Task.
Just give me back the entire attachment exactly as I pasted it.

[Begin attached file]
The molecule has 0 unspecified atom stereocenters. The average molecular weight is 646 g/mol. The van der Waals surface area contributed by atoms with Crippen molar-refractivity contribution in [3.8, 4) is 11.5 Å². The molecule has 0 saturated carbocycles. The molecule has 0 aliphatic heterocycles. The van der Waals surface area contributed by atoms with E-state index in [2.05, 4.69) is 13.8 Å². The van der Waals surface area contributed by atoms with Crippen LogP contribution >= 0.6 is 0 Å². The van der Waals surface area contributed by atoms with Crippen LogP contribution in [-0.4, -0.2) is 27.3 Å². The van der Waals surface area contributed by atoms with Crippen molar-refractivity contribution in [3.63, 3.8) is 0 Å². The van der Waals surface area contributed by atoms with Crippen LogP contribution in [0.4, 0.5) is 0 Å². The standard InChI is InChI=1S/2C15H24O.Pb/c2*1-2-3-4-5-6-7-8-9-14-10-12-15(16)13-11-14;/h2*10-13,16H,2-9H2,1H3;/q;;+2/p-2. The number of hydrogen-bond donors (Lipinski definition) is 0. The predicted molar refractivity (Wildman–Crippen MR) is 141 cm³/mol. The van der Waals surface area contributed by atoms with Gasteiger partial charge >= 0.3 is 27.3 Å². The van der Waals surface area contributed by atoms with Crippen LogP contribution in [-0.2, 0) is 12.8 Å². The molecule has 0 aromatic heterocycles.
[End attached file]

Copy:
The molecule has 0 unspecified atom stereocenters. The average molecular weight is 646 g/mol. The van der Waals surface area contributed by atoms with Crippen molar-refractivity contribution in [3.8, 4) is 11.5 Å². The molecule has 0 saturated carbocycles. The molecule has 0 aliphatic heterocycles. The van der Waals surface area contributed by atoms with E-state index in [2.05, 4.69) is 13.8 Å². The van der Waals surface area contributed by atoms with Crippen LogP contribution >= 0.6 is 0 Å². The van der Waals surface area contributed by atoms with Crippen LogP contribution in [-0.4, -0.2) is 27.3 Å². The van der Waals surface area contributed by atoms with Crippen molar-refractivity contribution in [3.63, 3.8) is 0 Å². The van der Waals surface area contributed by atoms with Crippen LogP contribution in [0.4, 0.5) is 0 Å². The standard InChI is InChI=1S/2C15H24O.Pb/c2*1-2-3-4-5-6-7-8-9-14-10-12-15(16)13-11-14;/h2*10-13,16H,2-9H2,1H3;/q;;+2/p-2. The number of hydrogen-bond donors (Lipinski definition) is 0. The predicted molar refractivity (Wildman–Crippen MR) is 141 cm³/mol. The van der Waals surface area contributed by atoms with Gasteiger partial charge >= 0.3 is 27.3 Å². The van der Waals surface area contributed by atoms with Crippen LogP contribution in [-0.2, 0) is 12.8 Å². The molecule has 0 aromatic heterocycles.